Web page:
Updated: 10/19/2010 9:00 AM ET|
A new money-for-life retirement plan
Forget the recommended 4% annual drawdown of your nest egg. This strategy creates both guaranteed income and growth potential.
In the midst of the stock-market meltdown in October 2008, Arthur Szu-tu, a relatively new retiree at 60, was gripped with fear and anxiety. He had no pension, he was too young to collect Social Security benefits, and he was relying completely on his savings.
"Intellectually, I knew I couldn't cash out my stocks because I might live another 35 years and I would need the higher investment returns that come from stocks," says Szu-tu, a former technology manager from Syracuse, N.Y. "But emotionally, it was really scary."
As retirees watched their account balances plummet, many were advised to reduce their withdrawals or go back to work to preserve their nest eggs. "The thought of becoming a Wal-Mart greeter or McDonald's counter boy did not allow me to sleep at night," quips Szu-tu.
He decided he would rest easier if he mentally separated his investments into two groups: cash and bonds that could sustain him through his initial years of retirement, and stock funds that he would leave untouched until they could recover and grow.
Without realizing it, Szu-tu had stumbled on an alternative income model that has been kicking around in some retirement-planning sectors for more than 20 years but attracted little attention until recently. As long as the stock market was booming -- and bonds performed well when stocks tanked -- the so-called 4% rule for systematically withdrawing retirement income from an investment portfolio worked well.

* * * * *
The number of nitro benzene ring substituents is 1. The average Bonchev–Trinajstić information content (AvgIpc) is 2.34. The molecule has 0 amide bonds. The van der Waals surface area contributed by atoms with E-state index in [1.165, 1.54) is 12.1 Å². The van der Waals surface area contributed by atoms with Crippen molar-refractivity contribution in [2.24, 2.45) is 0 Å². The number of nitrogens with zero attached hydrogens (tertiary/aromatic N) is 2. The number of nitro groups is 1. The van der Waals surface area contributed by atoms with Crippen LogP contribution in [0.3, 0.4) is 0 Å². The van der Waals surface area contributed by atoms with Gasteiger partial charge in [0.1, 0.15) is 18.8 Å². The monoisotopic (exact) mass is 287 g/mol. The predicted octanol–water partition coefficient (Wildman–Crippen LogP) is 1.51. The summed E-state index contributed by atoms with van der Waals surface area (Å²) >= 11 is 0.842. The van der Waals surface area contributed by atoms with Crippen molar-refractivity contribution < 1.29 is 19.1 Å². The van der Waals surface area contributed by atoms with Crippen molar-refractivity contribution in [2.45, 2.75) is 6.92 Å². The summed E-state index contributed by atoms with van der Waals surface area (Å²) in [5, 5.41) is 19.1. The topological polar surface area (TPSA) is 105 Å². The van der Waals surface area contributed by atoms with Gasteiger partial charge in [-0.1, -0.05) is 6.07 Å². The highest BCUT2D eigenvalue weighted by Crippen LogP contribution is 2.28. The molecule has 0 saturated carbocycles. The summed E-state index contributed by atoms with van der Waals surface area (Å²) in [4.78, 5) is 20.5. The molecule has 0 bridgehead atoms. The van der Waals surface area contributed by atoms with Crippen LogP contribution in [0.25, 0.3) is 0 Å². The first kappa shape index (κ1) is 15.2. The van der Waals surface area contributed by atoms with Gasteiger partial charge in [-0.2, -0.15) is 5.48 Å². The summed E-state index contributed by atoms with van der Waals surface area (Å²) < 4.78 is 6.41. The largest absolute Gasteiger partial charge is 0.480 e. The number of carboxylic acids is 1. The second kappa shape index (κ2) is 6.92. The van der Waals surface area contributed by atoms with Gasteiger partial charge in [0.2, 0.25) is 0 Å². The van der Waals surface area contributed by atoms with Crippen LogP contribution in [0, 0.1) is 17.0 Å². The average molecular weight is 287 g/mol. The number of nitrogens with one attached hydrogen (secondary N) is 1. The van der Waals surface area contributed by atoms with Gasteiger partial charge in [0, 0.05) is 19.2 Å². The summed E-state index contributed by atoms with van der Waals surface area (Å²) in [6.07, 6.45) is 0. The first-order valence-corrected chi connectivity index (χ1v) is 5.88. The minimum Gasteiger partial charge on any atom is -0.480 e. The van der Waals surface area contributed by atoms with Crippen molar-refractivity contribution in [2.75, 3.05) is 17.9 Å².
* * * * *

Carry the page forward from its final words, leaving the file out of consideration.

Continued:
That rule of thumb became the gold standard for creating sustainable retirement income. According to the 4% rule, if you invest in a moderately risky portfolio of 60% stocks and 40% bonds, you can initially withdraw 4% of your assets, increase that amount in subsequent years to keep pace with inflation and still have a 90% probability of not running out of money over a 30-year retirement.
Probabilities are fine -- until you become a statistic. The recent bear market was so severe and so unusual (because virtually every asset class, except Treasury bonds, suffered severe losses) that it has called into question even that conservative strategy. The biggest threat to retirement wealth is withdrawing too much money from a shrinking nest egg, because there may not be enough left to benefit from the inevitable market rebound. Retirees were urged to skip their annual inflation adjustments -- or, in cases of severe investment losses, to reset their 4% distribution schedule based on their new, lower balance.
Income for life
Philip Lubinski, a financial planner in Denver, has spent more than two decades advising clients on how to prepare for retirement. "If it weren't for inflation, cash and bonds would be all you need," he says.
But even with modest inflation of 3% a year, your buying power would be cut in half in about 25 years, so you need to invest for future growth, too. When you add stocks to your portfolio, however, you also add risk.
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